From:cet1@cus.cam.ac.uk (Chris Thompson)Date:14 Oct 1996 00:00:30 GMTNewsgroups:sci.mathSubject:Harary's animal-achievement game - some questions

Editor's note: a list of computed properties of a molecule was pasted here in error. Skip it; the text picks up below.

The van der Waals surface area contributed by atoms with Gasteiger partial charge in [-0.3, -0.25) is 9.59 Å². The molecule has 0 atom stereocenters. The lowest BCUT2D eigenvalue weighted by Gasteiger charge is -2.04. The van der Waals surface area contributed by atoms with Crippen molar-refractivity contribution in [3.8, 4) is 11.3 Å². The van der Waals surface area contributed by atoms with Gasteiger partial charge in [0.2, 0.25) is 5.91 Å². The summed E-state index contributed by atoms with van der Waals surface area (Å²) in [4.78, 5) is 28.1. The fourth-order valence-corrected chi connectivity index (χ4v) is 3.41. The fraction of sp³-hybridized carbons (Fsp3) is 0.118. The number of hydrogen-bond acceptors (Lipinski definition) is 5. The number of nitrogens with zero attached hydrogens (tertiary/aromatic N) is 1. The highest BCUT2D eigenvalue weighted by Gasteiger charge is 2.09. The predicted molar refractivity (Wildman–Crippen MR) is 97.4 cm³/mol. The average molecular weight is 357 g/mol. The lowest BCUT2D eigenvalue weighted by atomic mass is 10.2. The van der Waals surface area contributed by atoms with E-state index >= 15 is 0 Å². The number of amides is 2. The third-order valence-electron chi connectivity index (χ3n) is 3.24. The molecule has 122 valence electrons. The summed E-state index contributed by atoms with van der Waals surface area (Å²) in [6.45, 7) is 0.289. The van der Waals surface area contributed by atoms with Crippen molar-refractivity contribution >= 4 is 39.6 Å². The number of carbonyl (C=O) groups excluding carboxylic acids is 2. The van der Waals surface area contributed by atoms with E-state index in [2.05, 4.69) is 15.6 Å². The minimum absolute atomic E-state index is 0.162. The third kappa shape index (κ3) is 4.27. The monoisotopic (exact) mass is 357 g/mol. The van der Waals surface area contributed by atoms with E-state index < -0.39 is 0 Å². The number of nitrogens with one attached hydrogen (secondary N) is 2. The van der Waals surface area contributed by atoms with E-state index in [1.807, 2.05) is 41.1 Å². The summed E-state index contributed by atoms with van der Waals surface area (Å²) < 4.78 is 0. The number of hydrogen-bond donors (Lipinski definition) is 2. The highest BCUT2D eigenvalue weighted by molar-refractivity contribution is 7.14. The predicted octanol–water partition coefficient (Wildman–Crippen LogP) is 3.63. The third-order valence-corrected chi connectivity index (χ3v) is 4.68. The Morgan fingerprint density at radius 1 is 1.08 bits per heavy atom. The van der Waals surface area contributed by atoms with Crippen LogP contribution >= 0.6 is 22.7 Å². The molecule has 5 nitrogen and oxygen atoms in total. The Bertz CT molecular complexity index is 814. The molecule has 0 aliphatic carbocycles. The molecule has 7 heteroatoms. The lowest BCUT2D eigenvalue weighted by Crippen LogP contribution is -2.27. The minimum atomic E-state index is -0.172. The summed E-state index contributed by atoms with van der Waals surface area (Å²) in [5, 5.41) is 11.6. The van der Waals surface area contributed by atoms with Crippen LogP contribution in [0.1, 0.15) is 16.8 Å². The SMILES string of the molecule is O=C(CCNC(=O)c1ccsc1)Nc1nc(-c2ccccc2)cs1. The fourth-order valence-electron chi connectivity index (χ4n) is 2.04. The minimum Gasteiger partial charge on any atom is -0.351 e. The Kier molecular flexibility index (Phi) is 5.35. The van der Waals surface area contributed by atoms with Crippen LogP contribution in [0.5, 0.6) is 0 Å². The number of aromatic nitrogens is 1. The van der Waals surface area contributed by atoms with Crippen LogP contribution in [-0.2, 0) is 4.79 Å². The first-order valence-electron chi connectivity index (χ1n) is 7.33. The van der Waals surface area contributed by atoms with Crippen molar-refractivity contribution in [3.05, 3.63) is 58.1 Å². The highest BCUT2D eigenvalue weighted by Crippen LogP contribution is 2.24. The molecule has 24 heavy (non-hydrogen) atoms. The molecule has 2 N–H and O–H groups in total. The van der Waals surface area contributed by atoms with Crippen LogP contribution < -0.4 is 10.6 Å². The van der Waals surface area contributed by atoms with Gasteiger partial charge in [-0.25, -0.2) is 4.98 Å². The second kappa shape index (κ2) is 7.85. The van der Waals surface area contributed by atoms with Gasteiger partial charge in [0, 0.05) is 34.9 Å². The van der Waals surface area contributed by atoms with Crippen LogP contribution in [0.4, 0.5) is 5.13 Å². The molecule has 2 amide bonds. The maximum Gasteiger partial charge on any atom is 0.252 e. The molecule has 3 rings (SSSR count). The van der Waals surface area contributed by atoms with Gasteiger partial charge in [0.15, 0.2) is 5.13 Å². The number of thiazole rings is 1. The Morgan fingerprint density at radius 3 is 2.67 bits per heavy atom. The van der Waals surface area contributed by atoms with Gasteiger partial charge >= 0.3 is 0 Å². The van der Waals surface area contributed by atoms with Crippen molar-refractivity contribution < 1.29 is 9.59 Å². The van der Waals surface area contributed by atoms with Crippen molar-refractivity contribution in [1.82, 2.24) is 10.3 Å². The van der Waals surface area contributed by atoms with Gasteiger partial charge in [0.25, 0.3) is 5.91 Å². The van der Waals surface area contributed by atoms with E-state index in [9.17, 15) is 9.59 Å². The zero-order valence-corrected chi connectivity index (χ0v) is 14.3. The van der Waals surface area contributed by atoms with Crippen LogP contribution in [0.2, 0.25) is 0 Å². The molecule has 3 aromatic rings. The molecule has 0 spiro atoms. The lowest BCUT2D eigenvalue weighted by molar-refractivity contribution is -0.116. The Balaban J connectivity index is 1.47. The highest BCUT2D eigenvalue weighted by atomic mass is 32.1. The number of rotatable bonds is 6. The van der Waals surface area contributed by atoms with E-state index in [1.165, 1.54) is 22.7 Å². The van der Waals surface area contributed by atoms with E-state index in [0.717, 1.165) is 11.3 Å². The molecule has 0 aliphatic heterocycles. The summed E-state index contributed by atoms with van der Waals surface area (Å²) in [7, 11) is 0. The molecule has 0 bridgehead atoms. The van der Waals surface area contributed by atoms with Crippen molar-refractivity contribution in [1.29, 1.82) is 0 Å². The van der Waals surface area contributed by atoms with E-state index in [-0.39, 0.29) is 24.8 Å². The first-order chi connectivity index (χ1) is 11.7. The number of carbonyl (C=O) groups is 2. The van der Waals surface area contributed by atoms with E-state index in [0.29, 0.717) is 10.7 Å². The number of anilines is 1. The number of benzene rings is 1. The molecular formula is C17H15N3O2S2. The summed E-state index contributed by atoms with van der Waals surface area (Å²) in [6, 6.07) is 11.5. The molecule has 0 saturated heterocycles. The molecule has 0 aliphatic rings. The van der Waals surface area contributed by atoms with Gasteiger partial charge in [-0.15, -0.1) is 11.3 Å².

Yet Another Posting arising from browsing old SciAm issues... [MG1] Martin Gardner, "Mathematical Games" Scientific American 240:4 (April 1979) pp. 18-21 [MG2] Martin Gardner, "Mathematical Games" Scientific American 241:3 (September 1979) p. 26 [WW] Elwyn Berlekamp, John Conway & Richard Guy, "Winning Ways" (Academic Press, 1982) [vol 2] pp. 684-685 [MG1] and [WW] describe a class of two-person games invented by Frank Harary. They are played on a square matrix and the players alternately mark a previously unmarked cell with a player-specific symbol [as in noughts-and-crosses = tick-tack-toe]. A player wins if he forms a congruent copy [reflections are allowed] of a specified "animal" [a.k.a. "polyomino"] of cells all marked with his symbol. By the usual strategy-stealing argument, with optimal play the game must be either a first-player win or a draw, so it's only fair to count a draw as a second-player win. In fact there's a variant in which all the second player does is to try to stop the first player forming the animal: she doesn't win by forming one herself. An animal which can be achieved by the first player on a sufficiently large board is a "winner", one that he cannot form is a "loser". The main result mentioned in [MG1] and [WW] is that there are just twelve animals that are winners: * *-* *-*-* *-* *-*-*-* *-*-* *-*-* *-* * * * *-* *-*-*-* *-*-*-* *-*-* *-*-*-* * * *-* *-* Well, maybe "result" isn't quite the right word, as although the Hales-Jewett pairings shown in [MG1] and [WW] certainly prove all other animals losers [although note that both these specify the same wrong pairing for demonstrating that *-*-*-* * * is a loser - e.g. see [MG2]], the status of the final hexomino (named "Snaky" by Harary) is admitted to be uncertain, [MG1] saying that it is "believed" that a first-player win in 13 moves on a 15x15 board is possible, and [WW] giving the same numbers but succinctly adding the caveat "but Snaky is a bit shaky". Q1. Surely someone has settled this one way or the other by now, if only by brute force computation? [MG1] and [WW] both give minimum numbers of moves (m) and minimum board sizes (b for a bxb board) for the winners. These don't agree, for at least two reasons: 1. There is a difference between a) m_1, the minimum number of moves to win on an infinite board, and b_1, the minimum size of board in which one can win in m_1 moves; and b) b_2, the minimum size of board on which it is possible to win, and m_2, the minimum number of moves necessary to win on such a board. [MG1] is trying to give (b); [WW] (without making it very clear) seems to be attempting (a). 2. Some entries are just wrong. E.g. [MG1] gives (b=4,m=5) for the Z-shaped tetromino, [WW] correctly gives (b=3,m=5) [correctly according to either (a) or (b), in this case]. To add to the confusion, in [MG2] Gardner writes "for the 4-cell animal Knobby [the T-shaped tetromino] the move number is 4, not 5" -- but [MG1] already correctly [I think] gave (b=5,m=4) for this animal! Q2. Has anyone worked out the correct optimal (boardsize,moves) values for each winning animal? There are all sorts of potential variations: triangular or hexagonal grids, 3-dimensional grids, games in which the players try to make different animals, games in which they try to avoid making specific animals, etc., etc. In [MG1] Gardner writes "Harary is planning a book on achievement and avoidance games in which all these generalisations of ticktacktoe and many other closely related games will be explored". Q3. Did this book ever appear? What other work has been done in this area in the last 15 years? With thanks in advance for any information on this subject. Chris Thompson Email: cet1@cam.ac.uk